To lay a foundation for “close reading” in the primary grades, we can begin modeling what that process looks like with our read alouds. Poetry is a great source, because it is short, but filled with imagery and ideas that can challenge and stretch our thinking. With National Poetry Month on our doorstep, I am busily prepping classroom lessons.
Our K students can’t often verbally analyze a poem the way older students can. They may lack the language and experience to appreciate the layers of meaning, word choice, and structure, more seasoned readers can. But they can experience a poem on a deeper level if we guide them into it.
One way young students often explore and express their thinking is through drawing. Through drawing they often visualize the ideas of the writer, focus on certain details or aspects that are important to them, discuss their thinking as they draw; often revising or adding ideas as they sketch and doodle. When they share their drawings with peers it is often accompanied with rich language for describing and explaining that might not have occurred without the supporting artwork.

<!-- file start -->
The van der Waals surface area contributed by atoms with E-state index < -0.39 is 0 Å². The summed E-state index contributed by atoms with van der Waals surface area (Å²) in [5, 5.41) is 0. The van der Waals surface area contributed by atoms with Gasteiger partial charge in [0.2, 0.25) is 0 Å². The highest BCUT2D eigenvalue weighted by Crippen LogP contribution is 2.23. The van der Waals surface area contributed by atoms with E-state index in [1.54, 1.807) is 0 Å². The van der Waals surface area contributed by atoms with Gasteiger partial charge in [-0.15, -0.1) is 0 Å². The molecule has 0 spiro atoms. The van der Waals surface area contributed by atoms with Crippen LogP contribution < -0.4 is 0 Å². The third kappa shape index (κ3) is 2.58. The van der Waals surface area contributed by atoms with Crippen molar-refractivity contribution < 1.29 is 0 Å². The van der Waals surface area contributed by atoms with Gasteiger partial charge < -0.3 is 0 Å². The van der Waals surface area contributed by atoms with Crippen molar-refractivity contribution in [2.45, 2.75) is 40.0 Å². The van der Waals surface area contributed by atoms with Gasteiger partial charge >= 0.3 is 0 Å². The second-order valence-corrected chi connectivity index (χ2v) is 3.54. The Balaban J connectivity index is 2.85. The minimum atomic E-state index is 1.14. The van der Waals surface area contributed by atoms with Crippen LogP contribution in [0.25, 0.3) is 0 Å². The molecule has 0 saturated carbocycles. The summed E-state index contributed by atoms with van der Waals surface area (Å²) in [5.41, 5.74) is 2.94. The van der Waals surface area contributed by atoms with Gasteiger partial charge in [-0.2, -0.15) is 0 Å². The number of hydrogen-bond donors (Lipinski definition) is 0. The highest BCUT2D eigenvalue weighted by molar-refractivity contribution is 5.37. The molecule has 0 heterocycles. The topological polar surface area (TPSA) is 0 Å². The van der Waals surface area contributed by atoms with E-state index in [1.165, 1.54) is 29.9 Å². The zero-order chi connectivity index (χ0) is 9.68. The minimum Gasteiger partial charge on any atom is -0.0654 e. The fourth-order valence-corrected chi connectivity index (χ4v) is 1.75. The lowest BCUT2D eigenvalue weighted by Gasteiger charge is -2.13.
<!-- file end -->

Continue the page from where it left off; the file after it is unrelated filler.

This exemplifies the transactional nature of reading Louise Rosenblatt talks about when she says, “The text is simply ink on paper until a reader comes along. The poem on the other hand, is what happens when the text is brought into the reader’s mind and the words begin to function symbolically, evoking, in the transaction, images, emotions, and concepts. ” (Rosenblatt cited in Probst, 1987) I love watching this happen in kinder classes! Our youngest readers and writers bringing that ink on the page to life.
Here’s the lesson I do. Quick. Easy. POWERFUL when done with intention!
…and then these readers came along!
Thank you, Louise Rosenblatt!